Behind the headlines of massive stock returns, however, 2019 brought the first earnings recession since 2016. In fact, if consensus estimate projections for the fourth quarter of 2019 are correct, the S&P 500 will post four consecutive quarters of earnings declines for the first time since the third quarter of 2015. At the time of this publication, estimates for fourth quarter growth for the S&P 500 earnings are -1.5%, but if historical upward revisions hold true, we still have hope we may well indeed break the trend and actually see positive results.
With the tailwinds of a sweeping reduction in taxes for individuals and corporations, expectations began to build in 2019 for accelerated economic growth. As a result, by the fall of 2018, analysts prognosticated three interest rate hikes in 2019 from the Fed. However, like an unexpected summer storm, global weakness, primarily in Europe and China, forced the Fed’s hand. As a result, the year ended up looking a lot like a mirror reflection of the decade as whole – slow growth, yet exceptional market performance fueled by easy monetary policies.
“All of investing consists of dealing with the future...and the future is something we can’t know much about.” – Howard Marks
Inherent to the positions of Messrs. Marks and Montier is the idea that expert forecasts are often accepted with too little critique. Additionally, while investing is fundamentally about the future, what we know about companies today is irrefutably more valuable than projections. So, as we enter a new year and decade, there are reasons for optimism, but investors cannot ignore concerns such as high valuations and continued slowing economic growth. With this in mind, a repeat of last year is unlikely, and as we get the next decade underway, the market may need some help to continue supporting current levels.
Congruent with increasingly accommodative monetary policy, the primary source of stock market returns in 2019 was multiple expansion. As a result, no matter how you view it, the market looks expensive today. For instance, the forward price-to-earnings (P/E) ratio expanded to 18.6x from 14.3x earnings at the beginning of the year. The price-to-book (P/B) also increased to 3.3x from 2.7x. Even more concerning, the median price/sales (P/S) ended at an all-time high of 2.7x – yes, higher than both 2000 and 2007. While investors certainly benefited from the double-digit returns, we start the year off with valuation concerns.
As we progress through 2020, corporate earnings results will matter. With such high valuations, stocks seem priced for perfection, and misses are likely to spook investors. Regardless of a decline in earnings growth, operating margins are near peak levels, but have declined recently. Should we see continued shrinking of margins, earnings are likely to follow suit, compounding the problem of currently high valuations.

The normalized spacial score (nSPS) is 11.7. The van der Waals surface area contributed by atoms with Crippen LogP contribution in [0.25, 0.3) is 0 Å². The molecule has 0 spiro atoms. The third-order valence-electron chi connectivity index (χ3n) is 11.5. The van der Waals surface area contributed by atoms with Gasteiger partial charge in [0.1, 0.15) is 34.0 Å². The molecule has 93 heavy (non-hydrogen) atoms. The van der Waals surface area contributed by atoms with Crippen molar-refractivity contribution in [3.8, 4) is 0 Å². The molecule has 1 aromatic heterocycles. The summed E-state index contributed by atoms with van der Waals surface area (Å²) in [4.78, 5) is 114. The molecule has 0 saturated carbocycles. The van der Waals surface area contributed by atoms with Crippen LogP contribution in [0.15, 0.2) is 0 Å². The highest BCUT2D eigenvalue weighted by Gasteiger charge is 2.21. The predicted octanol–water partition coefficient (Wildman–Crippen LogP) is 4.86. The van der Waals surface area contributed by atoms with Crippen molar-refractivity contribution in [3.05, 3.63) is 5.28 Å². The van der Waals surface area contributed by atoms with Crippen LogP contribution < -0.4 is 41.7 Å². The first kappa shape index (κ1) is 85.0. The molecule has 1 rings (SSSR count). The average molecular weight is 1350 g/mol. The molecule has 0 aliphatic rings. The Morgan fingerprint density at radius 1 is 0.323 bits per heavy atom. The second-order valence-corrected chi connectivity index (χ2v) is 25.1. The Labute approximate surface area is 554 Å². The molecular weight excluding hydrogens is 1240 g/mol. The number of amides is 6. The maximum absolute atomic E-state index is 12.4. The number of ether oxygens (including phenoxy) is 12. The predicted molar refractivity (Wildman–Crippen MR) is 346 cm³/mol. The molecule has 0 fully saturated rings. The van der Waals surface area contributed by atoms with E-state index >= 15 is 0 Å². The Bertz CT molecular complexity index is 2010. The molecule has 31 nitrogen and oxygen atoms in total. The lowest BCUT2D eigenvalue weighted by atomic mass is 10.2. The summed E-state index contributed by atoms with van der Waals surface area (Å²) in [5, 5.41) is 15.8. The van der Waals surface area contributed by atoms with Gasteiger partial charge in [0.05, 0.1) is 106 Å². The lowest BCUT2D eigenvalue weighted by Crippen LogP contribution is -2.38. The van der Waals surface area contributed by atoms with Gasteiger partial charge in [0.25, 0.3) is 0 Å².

Prior to the Global Financial Crisis in 2007-2009, corporate operating margins peaked at 21.6%; across the peaks prior to recessions, the historical peak margin has been 18.2%. In March 2019, margins hit a decade-long high of 21.3%. Since March, we have seen margins decline slightly to 21.0%. While certainly not a clear sign margins have peaked, clearly a data point to keep on the radar.
“Real investment risk is measured not by the percent that a stock may decline in price in relation to the general market in a given period, but by the danger of a loss of quality and earning power through economic changes or deterioration in management.” – Benjamin Graham
Benjamin Graham, who is arguably the investing world’s original Orion, consistently extolled investors to see a stock as an investment beyond the fickleness of Mr. Market. This year, headlines are likely to cause short term volatility, as they always have, but the long-term outcome for investors is built on more fundamental inputs. The meaningful impact of the upcoming election will fall more to future years than this one. Not to say there won’t be some bumps – high valuations and breathless reporting make for a volatile combination.
Past experience can once again inform us on how to prepare for a pickup in volatility. Diversification can mean your friendly neighborhood portfolio manager is likely apologizing for the short-term underperformance of one asset class or another. However, as a cornerstone to sound investing principals, investors should continue leveraging the risk-reducing benefits of diversification. Furthermore, adding non-traditional assets with a demonstrated history of lower- correlation to the broader equity markets can help create a portfolio with better risk-adjusted returns. While short-term underperformance in some asset classes may cause angst, diversification combined with portfolio rebalancing is a reliable component to long-term portfolio outperformance.